The search for financially stable Open Access Platforms.
Social Media play a crucial role in connecting people. Those tenaciously tailored for academicians, like Academia and ResearchGate, are doing more than that. They provide a platform where researchers share their research results for free; no strings attached to it. That means they are Open Access platforms erected to challenge the status quo. They are providing an alternative route to the world of scholarly materials.
So far, platforms like Academia.edu and ResearchGate have been effective in two major fronts: research output sharing and enhancing visibility. The last one increases the chances of article citation and impacts the author’s recognition and reputation. So far researchers enjoy all these benefits for free. But this free lunch seems coming to an end.
Social media for academicians, just like other social media platforms, have been delivering great services for free. Yet these efficient and seamless services come with a substantial service delivery cost. Though Academia is a for profit organization, it does not have a viable revenue model. So far profit making, for the company, remained elusive.
Lack of revenue stream is forcing Academia.edu to consider a new model or approach. One of the options discussed is a model that requires users to subscribe to premium services. If this new model is implemented, the analytics dashboard might be a thing of the past for non-premium subscribers. Non-premium subscribers’ exclusion from accessing the analytics dashboard tilts the field in favor of those who can afford and are willing to pay. This effectively leads, many fear, to an undemocratic playground which is actually incompatible with the Open Access movement’s goals and objectives.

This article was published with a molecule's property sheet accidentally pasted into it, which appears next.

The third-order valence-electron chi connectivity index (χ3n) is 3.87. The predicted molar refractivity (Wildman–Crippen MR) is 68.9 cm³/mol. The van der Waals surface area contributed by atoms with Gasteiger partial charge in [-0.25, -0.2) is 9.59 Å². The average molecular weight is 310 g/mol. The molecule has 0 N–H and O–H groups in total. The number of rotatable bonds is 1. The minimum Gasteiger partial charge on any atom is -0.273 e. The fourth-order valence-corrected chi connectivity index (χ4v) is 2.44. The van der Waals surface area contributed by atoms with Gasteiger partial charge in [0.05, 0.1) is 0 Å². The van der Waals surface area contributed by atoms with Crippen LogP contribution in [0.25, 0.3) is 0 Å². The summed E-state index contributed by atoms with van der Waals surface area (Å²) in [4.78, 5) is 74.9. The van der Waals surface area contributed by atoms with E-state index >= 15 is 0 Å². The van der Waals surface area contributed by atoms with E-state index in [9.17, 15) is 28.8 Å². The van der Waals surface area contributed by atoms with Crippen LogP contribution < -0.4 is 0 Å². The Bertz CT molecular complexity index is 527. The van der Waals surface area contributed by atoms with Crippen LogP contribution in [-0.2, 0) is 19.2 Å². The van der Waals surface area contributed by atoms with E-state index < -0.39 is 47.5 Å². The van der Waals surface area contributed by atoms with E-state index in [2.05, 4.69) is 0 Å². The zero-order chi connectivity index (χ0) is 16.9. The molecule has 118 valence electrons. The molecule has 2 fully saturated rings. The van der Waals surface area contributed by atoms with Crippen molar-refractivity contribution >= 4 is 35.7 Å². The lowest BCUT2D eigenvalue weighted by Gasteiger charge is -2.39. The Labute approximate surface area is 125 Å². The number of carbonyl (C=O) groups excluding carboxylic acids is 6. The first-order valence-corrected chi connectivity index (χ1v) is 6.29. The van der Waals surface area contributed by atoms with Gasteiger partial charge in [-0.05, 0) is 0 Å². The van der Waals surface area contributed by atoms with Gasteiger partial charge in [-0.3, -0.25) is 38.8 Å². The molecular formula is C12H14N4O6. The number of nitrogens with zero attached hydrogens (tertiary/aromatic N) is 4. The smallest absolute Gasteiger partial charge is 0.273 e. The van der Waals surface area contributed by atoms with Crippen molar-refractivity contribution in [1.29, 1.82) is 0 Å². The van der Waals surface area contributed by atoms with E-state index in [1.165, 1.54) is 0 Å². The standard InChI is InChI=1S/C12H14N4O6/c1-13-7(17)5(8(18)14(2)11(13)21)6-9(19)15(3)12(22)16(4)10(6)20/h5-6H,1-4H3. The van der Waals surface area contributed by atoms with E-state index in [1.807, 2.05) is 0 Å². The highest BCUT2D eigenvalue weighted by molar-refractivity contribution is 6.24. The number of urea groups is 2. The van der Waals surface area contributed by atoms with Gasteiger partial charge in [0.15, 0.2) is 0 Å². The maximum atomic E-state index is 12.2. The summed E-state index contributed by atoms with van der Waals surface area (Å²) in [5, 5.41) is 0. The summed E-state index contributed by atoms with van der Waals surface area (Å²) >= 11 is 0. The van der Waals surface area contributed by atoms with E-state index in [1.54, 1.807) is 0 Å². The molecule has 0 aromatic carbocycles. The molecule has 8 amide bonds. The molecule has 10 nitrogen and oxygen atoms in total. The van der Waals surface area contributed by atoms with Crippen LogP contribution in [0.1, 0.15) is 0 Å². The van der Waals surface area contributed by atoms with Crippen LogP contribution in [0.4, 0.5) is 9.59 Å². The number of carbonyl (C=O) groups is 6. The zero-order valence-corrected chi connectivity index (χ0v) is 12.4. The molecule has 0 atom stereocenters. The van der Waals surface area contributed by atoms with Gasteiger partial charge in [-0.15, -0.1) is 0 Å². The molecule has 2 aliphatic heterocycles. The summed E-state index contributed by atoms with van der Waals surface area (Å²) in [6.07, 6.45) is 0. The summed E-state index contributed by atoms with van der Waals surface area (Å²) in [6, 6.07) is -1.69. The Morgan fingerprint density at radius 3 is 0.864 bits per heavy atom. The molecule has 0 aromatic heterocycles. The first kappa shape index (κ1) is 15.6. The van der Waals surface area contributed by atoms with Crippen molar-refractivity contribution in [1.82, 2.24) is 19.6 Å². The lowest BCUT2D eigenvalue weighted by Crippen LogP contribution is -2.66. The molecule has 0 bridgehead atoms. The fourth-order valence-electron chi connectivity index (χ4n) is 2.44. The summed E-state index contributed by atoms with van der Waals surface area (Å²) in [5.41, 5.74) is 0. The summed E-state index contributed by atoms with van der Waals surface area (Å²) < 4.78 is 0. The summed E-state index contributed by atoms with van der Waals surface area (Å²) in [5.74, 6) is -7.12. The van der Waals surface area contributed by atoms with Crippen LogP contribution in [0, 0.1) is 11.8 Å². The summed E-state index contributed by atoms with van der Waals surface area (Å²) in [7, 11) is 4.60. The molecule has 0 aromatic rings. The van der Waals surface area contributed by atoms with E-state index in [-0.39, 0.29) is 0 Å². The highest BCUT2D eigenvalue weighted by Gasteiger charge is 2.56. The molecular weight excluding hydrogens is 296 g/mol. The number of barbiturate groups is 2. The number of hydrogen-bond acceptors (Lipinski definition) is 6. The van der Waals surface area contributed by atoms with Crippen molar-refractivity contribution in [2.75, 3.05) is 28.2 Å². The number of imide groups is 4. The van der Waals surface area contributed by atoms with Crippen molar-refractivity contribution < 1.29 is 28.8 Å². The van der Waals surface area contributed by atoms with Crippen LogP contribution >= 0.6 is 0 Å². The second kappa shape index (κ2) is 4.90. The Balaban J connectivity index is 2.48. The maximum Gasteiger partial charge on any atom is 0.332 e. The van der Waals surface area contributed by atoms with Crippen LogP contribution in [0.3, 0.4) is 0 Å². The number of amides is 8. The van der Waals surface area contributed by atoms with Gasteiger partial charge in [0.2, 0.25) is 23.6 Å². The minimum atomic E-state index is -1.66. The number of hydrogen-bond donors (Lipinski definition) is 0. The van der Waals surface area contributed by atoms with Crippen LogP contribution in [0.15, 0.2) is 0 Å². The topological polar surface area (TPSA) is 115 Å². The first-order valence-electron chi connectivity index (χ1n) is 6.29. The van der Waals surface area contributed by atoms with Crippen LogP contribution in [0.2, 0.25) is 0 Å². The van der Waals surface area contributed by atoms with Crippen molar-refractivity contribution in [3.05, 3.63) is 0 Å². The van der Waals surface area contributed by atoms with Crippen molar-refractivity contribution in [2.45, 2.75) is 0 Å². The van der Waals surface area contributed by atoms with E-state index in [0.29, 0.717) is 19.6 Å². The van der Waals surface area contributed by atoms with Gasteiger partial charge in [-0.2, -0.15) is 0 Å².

The Open Access movement advocates free and unrestricted access, usually through creative common attrition, to scholarly materials. Academia’s new revenue model, if implemented, will undeniably exclude some users from accessing some of the features as they exist today. For the company the new model will provide a lifeline- because Academia struggles financially.
Academia’s alleged plan to launch premium services coupled with lingering questions about how the company handles personal data (researchers’ data) have been proven, for some, to be an issue of great concern. University of Amsterdam professor Guy Geltner aired his concerns posting quite a critical article online. This triggered a heated conversation. The post, published at the end of November, stimulated a discussion among researchers that highlights the concerns some researchers have had for a long time; about Academia and similar platforms.
The Academia’s impending revenue model, dubbed as ‘pay-to-play’ by Guy Geltner, is the one stirring the most debate. Here, the concern is loss of privilege to the analytics dashboard which displays statistical data; perhaps the most widely used Academia feature. Implementing premium service, critics including Mr. Geltner strongly believe, steers Academia away from fundamental Open Access principles. He further argued that Academia’s move would hurt efforts to move towards a fully Open Access world. The professor, besides strongly criticizing the measure, decided to quit Academia.edu.
There is also unease about Academia’s perceived lack of transparency. Researchers appear to understand little of how and for what purpose Academia uses their personal data. Academia perhaps uses mined data – although never explicitly acknowledged – for marketing and revenue generation purposes.
Costs and benefits
The concern brought by Guy Geltner to researchers’ attention is not shared across the board. Some researchers, despite acknowledging Academia’s shortcomings, are happy with the status quo. They argue that Academia’s service dwarfs the privacy and exclusion concerns some researchers raised.
The very existence of Open Access platforms is threatened time and again by financial constraints. Many of them struggle to generate sustainable revenue, nothing unique to Academia, to secure seamless services. Challenges like this, however tough they are, should not put Open Access ultimate goals – free access to content and services – in jeopardy. Hopefully other platforms and repositories soon find cures for these scientific sharing problems. With its ‘connect science and society’ motto, United Academics is one of those organizations.